"What there isn't, is information specifically about coping with that diagnosis when you've made the decision to have surgery." "Then, once you've had surgery, what it's like when you go home," Moore says. "So the next day after hospitalization, what is it like? How do you deal with the dressing? How do you deal with the catheter? How do you deal with the pain?" Every hospital where prostate cancer surgery is done has some sort of information handout for men. The difference with this booklet is the detail it provides, and its focus on laparoscopic procedures, known as keyhole surgery. Edmonton is one of the laparoscopic centres of Canada.

Lead author Virginia Vandall-Walker, an assistant nursing professor at Athabasca University and the U of A, who researched and wrote the book, and Diane Pyne, who helped with research and analyzed data, held focus groups with men who had gone through the surgery.

"Men are very happy to talk to somebody if somebody would talk to them. It's that no one was actually following up and giving them the support they needed," Moore says.

One in eight Canadian men between the ages of 50 and 79 develops prostate cancer. Each year, 22,000 cases are diagnosed and 20 per cent undergo prostate surgery. Four hundred surgeries are done in Edmonton every year.

Copies of Before and After Radical Prostate Surgery ($7.95) are available at Audreys Books and are on order at Greenwoods' Bookshoppe. The book can also be ordered online from Athabasca University Press at เกมส์ยิงปลาออนไลน์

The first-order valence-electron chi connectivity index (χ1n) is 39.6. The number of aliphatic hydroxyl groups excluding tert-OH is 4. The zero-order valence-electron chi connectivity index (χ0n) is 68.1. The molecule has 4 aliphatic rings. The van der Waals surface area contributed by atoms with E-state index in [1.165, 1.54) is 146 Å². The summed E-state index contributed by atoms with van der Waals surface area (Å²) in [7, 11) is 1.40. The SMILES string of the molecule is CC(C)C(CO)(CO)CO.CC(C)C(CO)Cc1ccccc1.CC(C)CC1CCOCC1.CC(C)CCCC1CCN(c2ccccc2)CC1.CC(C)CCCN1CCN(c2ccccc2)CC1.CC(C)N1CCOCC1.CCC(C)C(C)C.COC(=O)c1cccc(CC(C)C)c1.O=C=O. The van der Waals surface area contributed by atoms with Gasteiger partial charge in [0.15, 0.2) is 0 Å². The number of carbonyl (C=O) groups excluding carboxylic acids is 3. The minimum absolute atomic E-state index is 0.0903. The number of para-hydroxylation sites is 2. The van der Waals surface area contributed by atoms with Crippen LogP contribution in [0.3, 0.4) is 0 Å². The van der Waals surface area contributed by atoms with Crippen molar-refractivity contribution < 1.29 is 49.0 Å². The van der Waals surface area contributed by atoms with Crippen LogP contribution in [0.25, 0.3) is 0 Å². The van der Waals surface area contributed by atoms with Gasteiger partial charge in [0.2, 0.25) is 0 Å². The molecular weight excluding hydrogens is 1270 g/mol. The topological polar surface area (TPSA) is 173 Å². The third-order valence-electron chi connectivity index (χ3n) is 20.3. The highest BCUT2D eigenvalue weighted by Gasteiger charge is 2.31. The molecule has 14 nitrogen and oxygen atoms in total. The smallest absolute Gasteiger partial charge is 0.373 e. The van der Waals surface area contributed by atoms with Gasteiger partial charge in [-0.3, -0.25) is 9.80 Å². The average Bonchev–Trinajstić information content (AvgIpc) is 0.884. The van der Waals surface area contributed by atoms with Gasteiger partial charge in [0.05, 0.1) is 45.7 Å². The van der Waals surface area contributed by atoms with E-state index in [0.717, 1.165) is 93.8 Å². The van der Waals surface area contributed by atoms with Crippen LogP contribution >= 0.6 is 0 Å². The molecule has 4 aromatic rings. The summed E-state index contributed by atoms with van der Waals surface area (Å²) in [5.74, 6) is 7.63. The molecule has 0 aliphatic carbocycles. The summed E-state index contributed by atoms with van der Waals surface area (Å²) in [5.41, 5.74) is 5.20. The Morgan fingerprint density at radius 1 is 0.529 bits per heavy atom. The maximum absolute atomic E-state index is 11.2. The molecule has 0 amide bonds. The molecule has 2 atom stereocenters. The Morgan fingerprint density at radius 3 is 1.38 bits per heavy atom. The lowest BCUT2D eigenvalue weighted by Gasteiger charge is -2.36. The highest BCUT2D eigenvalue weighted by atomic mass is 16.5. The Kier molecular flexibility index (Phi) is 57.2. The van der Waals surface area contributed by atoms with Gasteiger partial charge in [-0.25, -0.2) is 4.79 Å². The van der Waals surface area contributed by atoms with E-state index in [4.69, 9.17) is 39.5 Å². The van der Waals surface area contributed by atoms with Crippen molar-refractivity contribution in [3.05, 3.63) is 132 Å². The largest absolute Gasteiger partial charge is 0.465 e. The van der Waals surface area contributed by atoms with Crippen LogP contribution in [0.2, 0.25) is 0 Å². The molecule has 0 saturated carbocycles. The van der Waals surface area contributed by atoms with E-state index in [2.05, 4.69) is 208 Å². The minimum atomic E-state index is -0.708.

Facts about the prostate

- Prostate cancer starts in the cells of the prostate gland, which is part of the male reproductive system. Its main function is to make part of the seminal fluid that makes semen.

- The prostate is about the size of a large walnut. It is located close to the rectum just below the bladder at the base of the penis. The prostate surrounds the urethra, the tube that carries urine and semen through the penis.

- Prostate cancer is the most common cancer in Canadian men. It usually grows slowly and can often be cured or managed successfully. Source: Canadian Cancer Society

- The prostate cancer support group meets the second Tuesday of every month from 7:30 to 9 p.m. in Room 2279 at the Cross Cancer Institute, 11560 University Ave. The next meeting is tomorrow and will feature a laparoscopic surgery video. Men with prostate cancer and their families are welcome.

? Copyright (c) The Edmonton Journal